The book was fascinating. I enjoyed it considerably, both as a reader and as an historian. I recommend it to anyone who is interested in a deeper appreciation of the period immediately following the American Revolution, as it gives a much deeper and more nuanced picture of Britain, and the young republic, in those tentative early days. Good stuff!

Terry Windling, ed. - Teeth

This is a collection of YA short stories dealing with vampires. If you have a young adult in your life, and they like stories about vampires, you should give them a copy of this book, assuming they haven't found it themselves, because it is an excellent collection. They will undoubtedly enjoy at least one of the stories inside; this might, hopefully, lead them to explore the works of the author whose story they liked, and that would be good on many levels.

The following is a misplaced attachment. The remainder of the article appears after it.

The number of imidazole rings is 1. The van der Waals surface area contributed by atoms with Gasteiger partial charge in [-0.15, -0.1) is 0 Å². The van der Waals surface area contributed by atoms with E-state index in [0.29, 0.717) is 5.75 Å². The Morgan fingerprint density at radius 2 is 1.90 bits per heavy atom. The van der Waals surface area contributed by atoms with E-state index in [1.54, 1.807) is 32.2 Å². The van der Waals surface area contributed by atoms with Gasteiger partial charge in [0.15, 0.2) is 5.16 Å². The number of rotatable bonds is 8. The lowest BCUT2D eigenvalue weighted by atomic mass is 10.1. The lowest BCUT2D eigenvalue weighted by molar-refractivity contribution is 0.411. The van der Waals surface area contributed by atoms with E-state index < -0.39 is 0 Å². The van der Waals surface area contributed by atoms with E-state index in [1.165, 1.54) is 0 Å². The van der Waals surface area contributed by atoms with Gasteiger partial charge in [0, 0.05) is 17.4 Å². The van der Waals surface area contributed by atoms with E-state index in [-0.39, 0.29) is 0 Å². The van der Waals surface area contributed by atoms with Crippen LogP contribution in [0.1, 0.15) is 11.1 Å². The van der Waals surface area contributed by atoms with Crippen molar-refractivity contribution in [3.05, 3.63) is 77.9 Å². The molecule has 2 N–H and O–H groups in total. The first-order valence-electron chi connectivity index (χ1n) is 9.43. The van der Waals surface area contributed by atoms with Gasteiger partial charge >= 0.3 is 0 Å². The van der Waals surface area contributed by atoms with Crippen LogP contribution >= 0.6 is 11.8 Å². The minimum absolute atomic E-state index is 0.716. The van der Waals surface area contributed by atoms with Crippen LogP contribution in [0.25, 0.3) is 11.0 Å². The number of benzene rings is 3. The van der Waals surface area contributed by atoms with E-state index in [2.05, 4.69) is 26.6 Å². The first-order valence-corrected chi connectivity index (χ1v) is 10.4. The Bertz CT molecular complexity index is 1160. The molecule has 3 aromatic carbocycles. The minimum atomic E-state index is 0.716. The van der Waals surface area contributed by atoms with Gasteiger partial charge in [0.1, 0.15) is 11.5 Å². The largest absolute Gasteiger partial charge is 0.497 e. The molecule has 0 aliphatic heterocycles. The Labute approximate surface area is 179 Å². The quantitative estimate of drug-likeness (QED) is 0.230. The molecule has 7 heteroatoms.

I really liked a lot of things about this book. First, Windling is a stellar editor - she clearly makes her authors bring their A game to everything she works on. Additionally, she writes fantastic introductions to her compilations - this book has a lovely discussion of vampires as cultural phenomena around the world, and some musing on why we get stuck with Dracula and Edward Cullen instead of Chinese hopping vampires. So, right from the start, an excellent work.

I love the inclusion of poetry – Windling does that a lot, which is nice. Poetry is not easy to get published in any sort of large market, so including a piece or two in a compilation like this (or the new Bordertown collection, for instance) provides an outlet for a genre that gets ignored. Additionally, because the poems are written by people like Neil Gaiman (in this collection), Windling allows her authors an outlet that they don't normally get to pursue, which is also nice. 

All of the stories were really well written. Several of the stories were really creepy and good, a number were funny, which is odd in a vampire collection.

Following the introduction, I wasn't surprised to see several non-“traditional” vampires – a great Chinese vampire, a vampire from the Jewish tradition, a couple of good re imaginings of the central idea of vampires - but I was impressed.

I want to draw particular attention to a few of the stories: